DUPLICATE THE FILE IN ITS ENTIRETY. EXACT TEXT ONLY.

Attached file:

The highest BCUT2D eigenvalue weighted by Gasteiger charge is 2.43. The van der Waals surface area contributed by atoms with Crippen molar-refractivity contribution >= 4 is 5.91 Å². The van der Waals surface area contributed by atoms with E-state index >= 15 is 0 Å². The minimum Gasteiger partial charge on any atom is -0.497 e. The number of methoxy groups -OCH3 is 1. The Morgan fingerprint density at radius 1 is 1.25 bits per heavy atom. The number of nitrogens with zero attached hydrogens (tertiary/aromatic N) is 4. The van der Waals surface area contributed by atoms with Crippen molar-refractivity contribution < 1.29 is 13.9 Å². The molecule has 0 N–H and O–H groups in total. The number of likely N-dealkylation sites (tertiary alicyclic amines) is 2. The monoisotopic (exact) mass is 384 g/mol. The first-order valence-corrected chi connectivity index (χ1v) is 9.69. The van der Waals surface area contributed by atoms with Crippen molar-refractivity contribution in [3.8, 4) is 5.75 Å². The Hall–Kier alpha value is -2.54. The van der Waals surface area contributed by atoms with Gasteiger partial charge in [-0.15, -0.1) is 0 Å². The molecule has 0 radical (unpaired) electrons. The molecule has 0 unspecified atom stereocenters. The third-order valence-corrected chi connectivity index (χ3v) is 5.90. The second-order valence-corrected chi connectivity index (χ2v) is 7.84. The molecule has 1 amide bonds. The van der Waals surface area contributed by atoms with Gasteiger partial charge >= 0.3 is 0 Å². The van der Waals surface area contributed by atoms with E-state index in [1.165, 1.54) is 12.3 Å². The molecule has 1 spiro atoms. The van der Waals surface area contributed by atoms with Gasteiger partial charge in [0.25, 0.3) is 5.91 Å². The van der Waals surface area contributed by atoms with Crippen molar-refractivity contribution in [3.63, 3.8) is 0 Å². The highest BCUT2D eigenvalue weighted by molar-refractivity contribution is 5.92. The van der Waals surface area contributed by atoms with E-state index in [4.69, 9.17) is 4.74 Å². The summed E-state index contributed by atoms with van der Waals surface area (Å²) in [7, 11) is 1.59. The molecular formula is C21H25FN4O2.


The highest BCUT2D eigenvalue weighted by Gasteiger charge is 2.43. The van der Waals surface area contributed by atoms with Crippen molar-refractivity contribution >= 4 is 5.91 Å². The van der Waals surface area contributed by atoms with E-state index >= 15 is 0 Å². The minimum Gasteiger partial charge on any atom is -0.497 e. The number of methoxy groups -OCH3 is 1. The Morgan fingerprint density at radius 1 is 1.25 bits per heavy atom. The number of nitrogens with zero attached hydrogens (tertiary/aromatic N) is 4. The van der Waals surface area contributed by atoms with Crippen molar-refractivity contribution < 1.29 is 13.9 Å². The molecule has 0 N–H and O–H groups in total. The number of likely N-dealkylation sites (tertiary alicyclic amines) is 2. The monoisotopic (exact) mass is 384 g/mol. The first-order valence-corrected chi connectivity index (χ1v) is 9.69. The van der Waals surface area contributed by atoms with Crippen molar-refractivity contribution in [3.8, 4) is 5.75 Å². The Hall–Kier alpha value is -2.54. The van der Waals surface area contributed by atoms with Gasteiger partial charge in [-0.15, -0.1) is 0 Å². The molecule has 0 radical (unpaired) electrons. The molecule has 0 unspecified atom stereocenters. The third-order valence-corrected chi connectivity index (χ3v) is 5.90. The second-order valence-corrected chi connectivity index (χ2v) is 7.84. The molecule has 1 amide bonds. The van der Waals surface area contributed by atoms with Gasteiger partial charge >= 0.3 is 0 Å². The van der Waals surface area contributed by atoms with E-state index in [1.165, 1.54) is 12.3 Å². The molecule has 1 spiro atoms. The van der Waals surface area contributed by atoms with Gasteiger partial charge in [0.25, 0.3) is 5.91 Å². The van der Waals surface area contributed by atoms with Crippen molar-refractivity contribution in [3.63, 3.8) is 0 Å². The highest BCUT2D eigenvalue weighted by molar-refractivity contribution is 5.92. The van der Waals surface area contributed by atoms with E-state index in [4.69, 9.17) is 4.74 Å². The summed E-state index contributed by atoms with van der Waals surface area (Å²) in [7, 11) is 1.59. The molecular formula is C21H25FN4O2.